Here’s a rundown of the latest information we have so far regarding how the novel coronavirus COVID-19 is impacting the public education system in Texas. Governor Abbott announced Monday morning that the state is waiving STAAR testing for the 2019-2020 school year and is requesting a federal testing waiver from the U.S. Department of Education.
The governor repeated this announcement in a Monday afternoon press conference on the latest state actions to reduce the spread of COVID-19. According to the governor, 57 Texans across 15 counties have confirmed cases of COVID-19. Little more than 200 people have been tested, and the state is waiting on the results of 300 more individuals. More than half of school districts are closed (a listing can be found here).
The announcement regarding STAAR testing came following calls to cancel the test from elected officials and stakeholders all over Texas over the past week. Many warned that lost instruction time, the unknowns introduced by distance learning required by the Texas Education Agency (TEA), questions over online testing, and the stress on students caused by coronavirus concerns would render any results unreliable for statistical and accountability-related purposes. You can read more on that in this breaking news post from earlier today.
According to reporting by the Texas Tribune, Texas Education Commissioner Mike Morath told leaders over the weekend that schools could be closed through the end of the school year. Morath reportedly indicated those decisions would be left to local superintendents. Superintendents will also be allowed to administer the STAAR for their own purposes if they choose to do so, although it will not be required by the state. Specific guidance regarding students who would otherwise be required to take the STAAR in order to graduate or advance is expected later this week.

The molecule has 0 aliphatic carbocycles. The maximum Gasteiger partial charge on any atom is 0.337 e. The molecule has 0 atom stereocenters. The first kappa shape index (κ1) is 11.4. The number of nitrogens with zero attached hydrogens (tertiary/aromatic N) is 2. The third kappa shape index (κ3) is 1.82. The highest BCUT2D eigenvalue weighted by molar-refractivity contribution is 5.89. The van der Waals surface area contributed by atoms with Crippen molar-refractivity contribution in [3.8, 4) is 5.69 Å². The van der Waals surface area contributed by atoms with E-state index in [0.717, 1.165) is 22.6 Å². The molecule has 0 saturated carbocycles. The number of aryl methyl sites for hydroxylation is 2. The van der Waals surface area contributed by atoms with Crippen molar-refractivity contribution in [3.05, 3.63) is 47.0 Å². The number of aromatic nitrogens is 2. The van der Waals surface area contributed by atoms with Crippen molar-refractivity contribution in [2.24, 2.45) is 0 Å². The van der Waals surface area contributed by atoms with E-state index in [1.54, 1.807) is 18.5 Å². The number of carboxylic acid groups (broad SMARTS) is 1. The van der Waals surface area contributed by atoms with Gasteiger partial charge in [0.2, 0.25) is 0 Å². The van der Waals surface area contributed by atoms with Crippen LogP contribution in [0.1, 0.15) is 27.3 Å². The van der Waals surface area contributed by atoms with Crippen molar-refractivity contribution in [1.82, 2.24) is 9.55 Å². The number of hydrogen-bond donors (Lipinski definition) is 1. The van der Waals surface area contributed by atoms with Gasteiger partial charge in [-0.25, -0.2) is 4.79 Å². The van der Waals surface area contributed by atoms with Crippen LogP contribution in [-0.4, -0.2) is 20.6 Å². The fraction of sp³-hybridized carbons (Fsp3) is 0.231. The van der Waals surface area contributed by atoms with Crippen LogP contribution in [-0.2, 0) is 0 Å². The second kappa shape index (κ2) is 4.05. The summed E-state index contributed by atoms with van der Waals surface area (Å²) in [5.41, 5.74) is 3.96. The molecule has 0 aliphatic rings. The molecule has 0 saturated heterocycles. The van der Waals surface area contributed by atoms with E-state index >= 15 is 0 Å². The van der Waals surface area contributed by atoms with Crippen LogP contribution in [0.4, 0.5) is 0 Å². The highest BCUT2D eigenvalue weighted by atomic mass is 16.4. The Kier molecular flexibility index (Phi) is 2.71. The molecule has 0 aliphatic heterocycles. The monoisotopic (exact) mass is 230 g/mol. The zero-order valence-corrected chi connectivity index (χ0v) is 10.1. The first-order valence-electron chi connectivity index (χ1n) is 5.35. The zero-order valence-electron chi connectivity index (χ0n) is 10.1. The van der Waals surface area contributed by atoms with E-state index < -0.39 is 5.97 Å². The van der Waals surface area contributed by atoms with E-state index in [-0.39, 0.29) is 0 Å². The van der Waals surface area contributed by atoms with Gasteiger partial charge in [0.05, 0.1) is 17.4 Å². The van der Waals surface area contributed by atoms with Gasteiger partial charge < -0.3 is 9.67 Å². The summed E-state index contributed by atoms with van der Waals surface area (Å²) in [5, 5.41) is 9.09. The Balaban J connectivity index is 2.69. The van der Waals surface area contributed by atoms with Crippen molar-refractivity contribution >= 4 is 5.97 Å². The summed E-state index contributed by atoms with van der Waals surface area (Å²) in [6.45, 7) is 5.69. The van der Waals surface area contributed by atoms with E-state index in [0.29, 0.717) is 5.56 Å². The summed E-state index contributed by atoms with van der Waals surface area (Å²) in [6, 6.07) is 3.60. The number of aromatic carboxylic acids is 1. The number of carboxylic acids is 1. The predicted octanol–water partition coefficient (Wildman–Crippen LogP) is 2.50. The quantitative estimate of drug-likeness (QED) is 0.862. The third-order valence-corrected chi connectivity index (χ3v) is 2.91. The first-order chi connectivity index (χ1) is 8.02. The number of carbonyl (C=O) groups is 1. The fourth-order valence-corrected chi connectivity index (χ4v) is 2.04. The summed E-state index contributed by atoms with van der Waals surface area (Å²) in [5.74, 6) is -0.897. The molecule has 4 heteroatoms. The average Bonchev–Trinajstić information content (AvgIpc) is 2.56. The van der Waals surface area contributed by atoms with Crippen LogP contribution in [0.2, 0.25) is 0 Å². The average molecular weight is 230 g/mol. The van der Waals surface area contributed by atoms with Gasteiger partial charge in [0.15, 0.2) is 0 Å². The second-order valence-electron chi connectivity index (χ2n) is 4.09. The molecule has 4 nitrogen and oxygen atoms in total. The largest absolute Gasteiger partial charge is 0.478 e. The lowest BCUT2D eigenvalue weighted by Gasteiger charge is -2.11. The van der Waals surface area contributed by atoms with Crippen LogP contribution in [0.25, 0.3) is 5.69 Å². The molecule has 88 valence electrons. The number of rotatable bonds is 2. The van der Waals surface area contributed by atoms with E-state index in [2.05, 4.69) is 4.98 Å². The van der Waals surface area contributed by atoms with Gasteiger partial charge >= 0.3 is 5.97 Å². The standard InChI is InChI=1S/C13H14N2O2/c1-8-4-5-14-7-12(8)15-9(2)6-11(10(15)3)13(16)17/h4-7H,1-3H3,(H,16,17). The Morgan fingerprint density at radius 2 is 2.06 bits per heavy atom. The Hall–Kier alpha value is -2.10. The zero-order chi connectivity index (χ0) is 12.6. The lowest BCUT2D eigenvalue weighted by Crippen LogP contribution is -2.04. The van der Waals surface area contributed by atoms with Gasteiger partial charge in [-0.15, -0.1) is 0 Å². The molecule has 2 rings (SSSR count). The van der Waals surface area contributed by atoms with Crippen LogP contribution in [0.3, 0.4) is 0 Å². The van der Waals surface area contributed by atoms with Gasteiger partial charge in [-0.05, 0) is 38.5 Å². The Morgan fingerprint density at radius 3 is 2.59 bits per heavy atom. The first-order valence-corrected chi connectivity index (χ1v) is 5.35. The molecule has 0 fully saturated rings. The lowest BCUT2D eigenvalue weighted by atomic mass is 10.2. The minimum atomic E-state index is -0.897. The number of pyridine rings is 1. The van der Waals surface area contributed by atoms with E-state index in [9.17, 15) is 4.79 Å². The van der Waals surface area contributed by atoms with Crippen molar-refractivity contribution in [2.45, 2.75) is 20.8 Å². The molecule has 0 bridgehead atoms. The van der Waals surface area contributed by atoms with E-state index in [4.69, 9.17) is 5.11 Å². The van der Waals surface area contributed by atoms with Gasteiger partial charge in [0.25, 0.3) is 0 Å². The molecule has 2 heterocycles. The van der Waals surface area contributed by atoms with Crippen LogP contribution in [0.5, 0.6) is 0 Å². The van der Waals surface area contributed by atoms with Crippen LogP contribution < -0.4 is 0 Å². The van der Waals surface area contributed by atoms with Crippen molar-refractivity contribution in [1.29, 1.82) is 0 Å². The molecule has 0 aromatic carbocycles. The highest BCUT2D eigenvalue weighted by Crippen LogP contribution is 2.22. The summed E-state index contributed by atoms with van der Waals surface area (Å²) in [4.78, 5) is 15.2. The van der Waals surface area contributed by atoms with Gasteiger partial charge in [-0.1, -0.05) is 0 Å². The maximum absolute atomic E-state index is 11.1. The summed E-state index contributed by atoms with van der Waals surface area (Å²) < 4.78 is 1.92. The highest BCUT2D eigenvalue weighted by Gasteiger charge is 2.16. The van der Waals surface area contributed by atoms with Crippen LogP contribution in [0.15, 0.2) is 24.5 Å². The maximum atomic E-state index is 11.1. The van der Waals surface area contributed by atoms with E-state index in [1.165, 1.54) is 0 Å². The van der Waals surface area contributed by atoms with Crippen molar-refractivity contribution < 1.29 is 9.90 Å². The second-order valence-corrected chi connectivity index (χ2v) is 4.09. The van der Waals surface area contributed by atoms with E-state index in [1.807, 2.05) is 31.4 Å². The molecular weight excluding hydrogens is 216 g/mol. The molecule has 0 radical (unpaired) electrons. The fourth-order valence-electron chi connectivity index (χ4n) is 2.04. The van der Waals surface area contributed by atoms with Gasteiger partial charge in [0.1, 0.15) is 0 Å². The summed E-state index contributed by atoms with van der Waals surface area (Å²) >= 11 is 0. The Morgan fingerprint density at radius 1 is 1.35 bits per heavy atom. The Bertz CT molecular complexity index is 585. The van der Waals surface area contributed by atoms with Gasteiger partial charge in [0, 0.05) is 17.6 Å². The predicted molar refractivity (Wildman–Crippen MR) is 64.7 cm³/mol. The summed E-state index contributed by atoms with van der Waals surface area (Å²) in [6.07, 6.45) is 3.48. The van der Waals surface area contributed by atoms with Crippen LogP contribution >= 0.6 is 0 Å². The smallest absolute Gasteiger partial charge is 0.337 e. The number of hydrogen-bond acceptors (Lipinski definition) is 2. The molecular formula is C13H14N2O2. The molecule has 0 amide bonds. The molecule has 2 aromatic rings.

The College Board announced it is cancelling SAT tests scheduled for May 2, as well as makeup exams for the March 14 administration that were scheduled for March 28. The College Board stated it will work to provide additional testing opportunities as soon as feasible.
The TEA released an initial guidance and FAQ last week in which the agency announced schools seeking state aid and waivers due to the coronavirus would be required to provide some form of distance learning to students who remain home, regardless of whether those students are at home by choice or due to school closures.
The Centers for Disease Control (CDC) released an updated nationwide guidance this weekend that recommends canceling or postponing gatherings of 50 or more people for the next eight weeks. The guidance makes exceptions for schools, institutes of higher learning, and businesses. In a news conference Monday afternoon, the White House suggested limiting gatherings to ten people.
ATPE has compiled and is frequently updating a list of general information regarding the COVID-19 coronavirus, which we encourage you to check out here. We’ll continue to use Teach the Vote for updates to how Texas government and state agencies are handling the outbreak with respect to public education.